Mark David Chapman, John Lennon's killer, up for parole: Seeks freedom again

NEW YORK (CNN) -- Mark David Chapman, John Lennon's convicted killer, is up for parole for the seventh time and may be questioned as early as Tuesday, authorities said Friday.

His latest quest for freedom comes ahead of the 32nd anniversary of the death of the former Beatle, a British singer-songwriter who was gunned down outside his Manhattan apartment on December 8, 1980.

Chapman is scheduled to be interviewed by two or three members of the parole board, according to Carole Claren-Weaver, a spokeswoman for the New York Department of Corrections.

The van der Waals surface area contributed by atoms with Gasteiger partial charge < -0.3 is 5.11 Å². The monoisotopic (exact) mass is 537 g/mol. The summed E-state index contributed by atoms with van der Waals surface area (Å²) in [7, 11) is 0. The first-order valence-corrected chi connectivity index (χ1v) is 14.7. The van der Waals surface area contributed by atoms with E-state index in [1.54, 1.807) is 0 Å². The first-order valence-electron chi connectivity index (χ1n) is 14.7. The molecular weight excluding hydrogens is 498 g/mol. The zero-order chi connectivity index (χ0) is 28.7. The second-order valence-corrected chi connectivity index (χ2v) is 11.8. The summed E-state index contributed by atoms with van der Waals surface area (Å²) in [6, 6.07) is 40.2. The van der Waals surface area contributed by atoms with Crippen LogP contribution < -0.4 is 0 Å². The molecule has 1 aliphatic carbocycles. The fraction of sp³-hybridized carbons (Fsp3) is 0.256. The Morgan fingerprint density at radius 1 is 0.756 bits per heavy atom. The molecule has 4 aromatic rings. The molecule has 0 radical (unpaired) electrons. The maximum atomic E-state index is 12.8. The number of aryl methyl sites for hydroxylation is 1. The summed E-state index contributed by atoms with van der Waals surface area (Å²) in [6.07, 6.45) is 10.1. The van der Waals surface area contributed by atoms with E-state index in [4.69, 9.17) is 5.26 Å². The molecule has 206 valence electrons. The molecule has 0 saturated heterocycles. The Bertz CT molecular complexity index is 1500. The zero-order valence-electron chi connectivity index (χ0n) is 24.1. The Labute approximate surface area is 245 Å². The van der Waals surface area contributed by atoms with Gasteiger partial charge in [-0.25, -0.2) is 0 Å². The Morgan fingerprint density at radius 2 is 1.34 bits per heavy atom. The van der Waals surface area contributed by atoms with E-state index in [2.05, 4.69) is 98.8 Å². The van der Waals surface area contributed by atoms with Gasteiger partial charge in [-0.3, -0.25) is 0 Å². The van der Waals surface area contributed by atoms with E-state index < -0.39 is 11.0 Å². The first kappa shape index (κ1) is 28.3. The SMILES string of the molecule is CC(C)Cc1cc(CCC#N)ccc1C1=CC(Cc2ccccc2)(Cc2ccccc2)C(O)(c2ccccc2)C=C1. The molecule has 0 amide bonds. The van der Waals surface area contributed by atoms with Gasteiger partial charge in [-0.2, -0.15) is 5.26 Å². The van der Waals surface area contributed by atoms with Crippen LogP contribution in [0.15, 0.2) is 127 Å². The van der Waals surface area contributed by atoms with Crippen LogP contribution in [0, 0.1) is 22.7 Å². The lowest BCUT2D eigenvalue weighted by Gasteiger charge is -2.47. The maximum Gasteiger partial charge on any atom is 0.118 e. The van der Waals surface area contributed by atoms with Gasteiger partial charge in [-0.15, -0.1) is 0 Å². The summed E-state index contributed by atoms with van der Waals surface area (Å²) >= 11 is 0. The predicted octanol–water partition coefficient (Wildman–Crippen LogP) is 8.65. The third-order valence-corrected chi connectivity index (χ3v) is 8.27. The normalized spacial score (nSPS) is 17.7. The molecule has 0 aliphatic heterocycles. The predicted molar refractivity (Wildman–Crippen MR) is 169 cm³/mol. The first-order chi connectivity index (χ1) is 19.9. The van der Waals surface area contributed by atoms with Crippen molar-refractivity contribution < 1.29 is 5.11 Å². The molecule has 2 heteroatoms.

He was last up for parole in 2010, but had been denied because his "discretionary release remains inappropriate at this time and incompatible with the welfare of the community," according to the New York State Division of Parole.

He was also denied parole in 2000, 2002, 2004, 2006 and 2008.

Chapman, 57, is serving a sentence of 20 years to life in prison, and is currently being held at the Wende Correctional Facility in Alden, New York.

He's in protective custody in a single cell, Claren-Weaver said, and is allowed out three hours per day.

Since his transfer from Attica earlier this year, Chapman has reapplied to participate in a state program called "family reunion," which allows inmates to spend more time with family members.

Chapman has not had an infraction since 1994, though it is not clear if he currently has legal representation.

Yoko Ono, Lennon's widow, in previous years has submitted a letter requesting that parole be denied. She could not be immediately reached for comment.

 
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